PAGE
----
Over the past twenty-five years, there has been a dramatic decline in Malaysia’s birthrate. It plummeted from 5.2 births per woman in 1975 to 2.9 births per woman today. The drop in fertility has been attributed to urbanization, later marriages, the expansion of employment opportunities, increased education, and an energetic family planning program by the national government and nongovernmental organizations.
Today, the contraceptive prevalence rate is rising. In 1974, 33 percent of Malaysians used some form of birth control. Today this figure is over 60 percent. However, there are differing birthrates among Malaysia’s ethnic groups with Malays having the highest rate, and family planning services are not widely available in rural areas.
Since DKT established its social marketing program in 1990, the country’s economic growth has enabled DKT to switch from subsidized contraceptives to fully commercial products. Today, DKT focuses its efforts on providing high-risk groups such as prostitutes with high-quality, low-cost condoms, who in turn market them to colleagues and clients.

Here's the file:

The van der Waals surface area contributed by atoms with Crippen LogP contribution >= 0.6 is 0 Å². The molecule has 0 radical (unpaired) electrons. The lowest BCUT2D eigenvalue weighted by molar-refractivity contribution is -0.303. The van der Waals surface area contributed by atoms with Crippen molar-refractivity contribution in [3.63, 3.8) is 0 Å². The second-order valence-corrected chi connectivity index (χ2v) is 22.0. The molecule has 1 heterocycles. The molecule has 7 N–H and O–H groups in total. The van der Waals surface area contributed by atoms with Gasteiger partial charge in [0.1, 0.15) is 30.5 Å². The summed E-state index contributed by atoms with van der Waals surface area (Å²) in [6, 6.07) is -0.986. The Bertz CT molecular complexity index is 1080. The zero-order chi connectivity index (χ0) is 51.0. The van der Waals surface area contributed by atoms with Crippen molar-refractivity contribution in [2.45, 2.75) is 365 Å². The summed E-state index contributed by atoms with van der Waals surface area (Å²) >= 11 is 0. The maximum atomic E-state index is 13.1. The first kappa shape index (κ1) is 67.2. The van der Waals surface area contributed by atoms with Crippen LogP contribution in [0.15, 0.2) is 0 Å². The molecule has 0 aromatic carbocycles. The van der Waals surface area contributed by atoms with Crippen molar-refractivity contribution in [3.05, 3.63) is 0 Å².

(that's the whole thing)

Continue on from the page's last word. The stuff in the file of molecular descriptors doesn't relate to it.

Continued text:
The DKT Malaysia program has become completely self-sustaining by adopting the principle of cross-subsidy. Some of the profits from commercial sales are used to lower the cost of condoms to the sex industry. Sex workers can purchase DKT’s condoms at just 0.017 USD per condom, while the price to consumers at traditional commercial outlets is more than ten times higher.
In 2012, DKT Malaysia sold nearly 4.7 million condoms. This translates into 46,922 CYPs.
For more information:
Director: R. Thetchanamoorthy
Address: PHI Consultants, Number 38A, Jalan Intan 5, Taman Cheras Permata 2, Cheras, 43200 Selangor, Malaysia